It’s a trio of horror flicks from my watchlist, two that have been there for a while because I often find Netflix’s “higher end” selection of horror movies to be a huge disappointment—like two of the three movies I watched for this post…
THE 8th NIGHT (2021)
This Asian film is ridiculously long considering the story it’s telling. It easily could have been shaved by 25 minutes to improve the pacing. Even then, it’s not exactly the most compelling demon-fighting flick out there.
Opening narration and graphics tell us the backstory of a Buddha who slayed a demon and locked its red and black eyes away separately, warning that they should never meet again.
Wouldn’t you know that in the modern day, some jerk reunites the eyes.
A monk and his cute young assistant spend the rest of the movie trying to hunt down those who have been possessed by the eyes in order to stop the demon from taking over the world.
The two standout possessed victim are a young guy with a half zombie face and a school girl, because in Asian horror you simply have to have a scary school girl. Half zombie face ends up being the final boss, but the school girl is definitely the best part of the movie. She does that creaky tick thing with her joints, she smiles eerily, and she goes around sniffing the air.
Important to note is that the monk and his assistant don’t take on these demons until over an hour into the movie. Ugh. The school girl’s battle scene is way better than the final fight with half zombie face.
I will always watch horror flicks starring one of the Ashmore twins, but I was concerned about the near 2-hour running time of Aftermath. Now that I’ve seen it, I can safely say it could have been trimmed by 25 minutes to bring the horror closer together. As it stands, it’s like watching a drama about a couple constantly fighting in their struggle to keep a toxic relationship together while noticing occasional signs of a presence in their new house.
They buy the house knowing there was just a murder/suicide in it, and in between their fighting, cliché as hell occurrences begin spooking her. Their dog barks at shadows. A tennis ball magically moves from under the bed to on it. Faucets turn on by themselves. I had to keep reminding myself there are ten-year olds who’ve never seen anything like this before…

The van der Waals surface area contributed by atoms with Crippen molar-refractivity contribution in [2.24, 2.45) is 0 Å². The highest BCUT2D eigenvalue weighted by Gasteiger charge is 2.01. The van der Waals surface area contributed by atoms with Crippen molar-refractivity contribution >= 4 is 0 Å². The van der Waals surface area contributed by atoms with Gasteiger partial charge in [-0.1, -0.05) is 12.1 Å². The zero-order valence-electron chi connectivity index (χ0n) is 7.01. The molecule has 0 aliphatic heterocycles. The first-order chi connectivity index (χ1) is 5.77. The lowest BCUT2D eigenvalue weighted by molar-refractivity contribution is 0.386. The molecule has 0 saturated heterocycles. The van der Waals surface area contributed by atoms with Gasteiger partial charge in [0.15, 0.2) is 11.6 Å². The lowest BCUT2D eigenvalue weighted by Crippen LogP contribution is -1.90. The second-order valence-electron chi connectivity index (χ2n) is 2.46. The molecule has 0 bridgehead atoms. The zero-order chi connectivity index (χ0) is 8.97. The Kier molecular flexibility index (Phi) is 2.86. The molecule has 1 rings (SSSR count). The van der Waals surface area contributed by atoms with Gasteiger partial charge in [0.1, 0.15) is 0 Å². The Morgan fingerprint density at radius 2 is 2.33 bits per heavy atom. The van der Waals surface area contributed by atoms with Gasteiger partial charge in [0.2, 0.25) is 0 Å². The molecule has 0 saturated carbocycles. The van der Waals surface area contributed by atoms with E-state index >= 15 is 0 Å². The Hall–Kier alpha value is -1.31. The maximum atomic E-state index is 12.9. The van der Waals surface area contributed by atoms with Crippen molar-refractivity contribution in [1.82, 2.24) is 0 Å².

That’s not to say there aren’t a couple of effective scenes, the most notable being when a sibling comes to the house while they’re not home. However, that leads to one of many plot holes in the film. Let’s just say the sibling disappears, and yet no one ever questions what became of her…specifically her own sister!
The story starts to spiral beyond the fear that there’s something in the house. There is poisoning, a car set on fire, sexual assault…and when the couple is suddenly being accused of white supremacy, all bets were off for how the film was going to hold up.
And when the wife, who has been wanting out of the house because she’s so terrified, decides to stay in the home alone without her husband, I gave up. Also, I totally sensed what the “twist” to this “haunted house” movie was going to be early on, yet it was still rather absurd when it was revealed—and done much better in other films.
THE PRIVILEGE (2022)
As a kid, a young man watched his older sister losing her mind, convinced they were being pursued by some sinister force. She tried to get him to do the unthinkable, and as a result…he did something else unthinkable instead.
In the present day, he is still suffering trauma from the incident. He sees a therapist, and she has him take a drug to help with his mental struggles.
But he begins to see freaky visions he thinks are real and becomes convinced there’s something coming for his twin sister.
With the help of his lesbian friend and an expert on funguses and possession, he starts to delve into the possible supernatural occurrences that are making everyone think he is going mad…and possibly affecting the children of privileged families.
It’s an intriguing mixture of classic horror plots we’ve seen before, and although it has some questionable moments and clarification issues, it’s still highly entertaining.